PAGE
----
Shown above are EV chargers developed by LG Electronics. Photo courtesy of LG Electronics

Tech giant taps into new business

South Korea’s LG Electronics announced on May 26 that it had started rolling out electric vehicle chargers in line with the global trends of electrifying mobility.

Four models were disclosed, including a 7kW wall-mounted product and a 7kW stand-type one. The capacity of the two other fast-charging models are 100kW and 200kW, respectively.

LG Electronics said that they would offer convenient installation and be suitable for use in such environments as homes, office buildings, and other commercial facilities.

The company noted that it held an event this week to celebrate the production of its first EV chargers at the company’s facilities in Pyeongtaek, about 40 miles south of Seoul.

Toward that end, LG Electronics snapped up Korean EV charger maker AppleMango last year, which the home appliance giant renamed HiEV Charger.

The Seoul-based company regards the EV charger market as one of its future growth engines, as the market size is expected to expand fast.

According to Strategic Market Research in New York, the EV charging station market will grow from less than $10 billion in 2020 to more than $140 billion by 2030. Consulting firm Roland Berger predicts that the market will reach $186 billion by 2030.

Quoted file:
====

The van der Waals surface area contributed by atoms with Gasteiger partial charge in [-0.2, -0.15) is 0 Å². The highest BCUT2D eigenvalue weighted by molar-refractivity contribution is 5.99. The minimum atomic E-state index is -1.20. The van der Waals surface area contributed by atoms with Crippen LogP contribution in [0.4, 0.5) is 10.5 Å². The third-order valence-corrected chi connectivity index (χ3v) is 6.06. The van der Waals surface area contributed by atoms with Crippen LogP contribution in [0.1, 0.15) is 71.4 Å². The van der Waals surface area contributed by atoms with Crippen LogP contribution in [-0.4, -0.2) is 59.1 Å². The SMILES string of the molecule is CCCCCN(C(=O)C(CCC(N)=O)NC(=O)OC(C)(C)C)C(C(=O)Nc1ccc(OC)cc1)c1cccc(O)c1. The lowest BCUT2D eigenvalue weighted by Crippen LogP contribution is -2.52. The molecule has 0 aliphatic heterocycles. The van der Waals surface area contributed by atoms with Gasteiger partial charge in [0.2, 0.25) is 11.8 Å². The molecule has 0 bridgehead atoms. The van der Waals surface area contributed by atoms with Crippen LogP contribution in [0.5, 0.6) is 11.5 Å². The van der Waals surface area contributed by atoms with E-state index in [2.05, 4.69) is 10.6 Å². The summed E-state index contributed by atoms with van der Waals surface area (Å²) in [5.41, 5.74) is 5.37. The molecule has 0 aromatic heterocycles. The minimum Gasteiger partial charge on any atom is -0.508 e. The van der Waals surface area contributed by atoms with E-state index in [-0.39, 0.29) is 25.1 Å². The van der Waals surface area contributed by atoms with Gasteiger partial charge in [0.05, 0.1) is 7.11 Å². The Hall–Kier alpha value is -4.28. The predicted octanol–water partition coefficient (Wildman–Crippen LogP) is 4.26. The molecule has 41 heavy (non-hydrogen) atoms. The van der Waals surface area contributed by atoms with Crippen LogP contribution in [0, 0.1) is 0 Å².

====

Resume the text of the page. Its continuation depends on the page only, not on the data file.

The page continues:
“The start of EV charger production marks a significant milestone for LG, propelling us on a journey to becoming a total EV charging solutions provider,” LG Vice President Suh Heung-kyu said.

“We will focus on delivering convenient and fast EV charging solutions for EV owners and differentiated EV charging solutions offering diverse form factors and new services for our valued partners.”

On top of chargers, LG Electronics has tried to tap into EV component markets, including in-car infotainment systems and headlamps.

Last year, the company established a separate division in charge of the overseas EV business.

“As the number of EVs increase, the demand for EV chargers will be sure to go up. That’s why companies make inroads into the charger business,” Daelim University automotive professor Kim Pil-soo said.

“However, the business cannot be lucrative in the near future. Hence, deep-pocketed conglomerates like LG and SK are trying to preempt the market.”

Hillary Lee studied literature in Seoul. Lee has big interests on various topics including IT, BT, business and finance. Lee can be reached at homin30@hanmail.net or 82-2-6956-6698.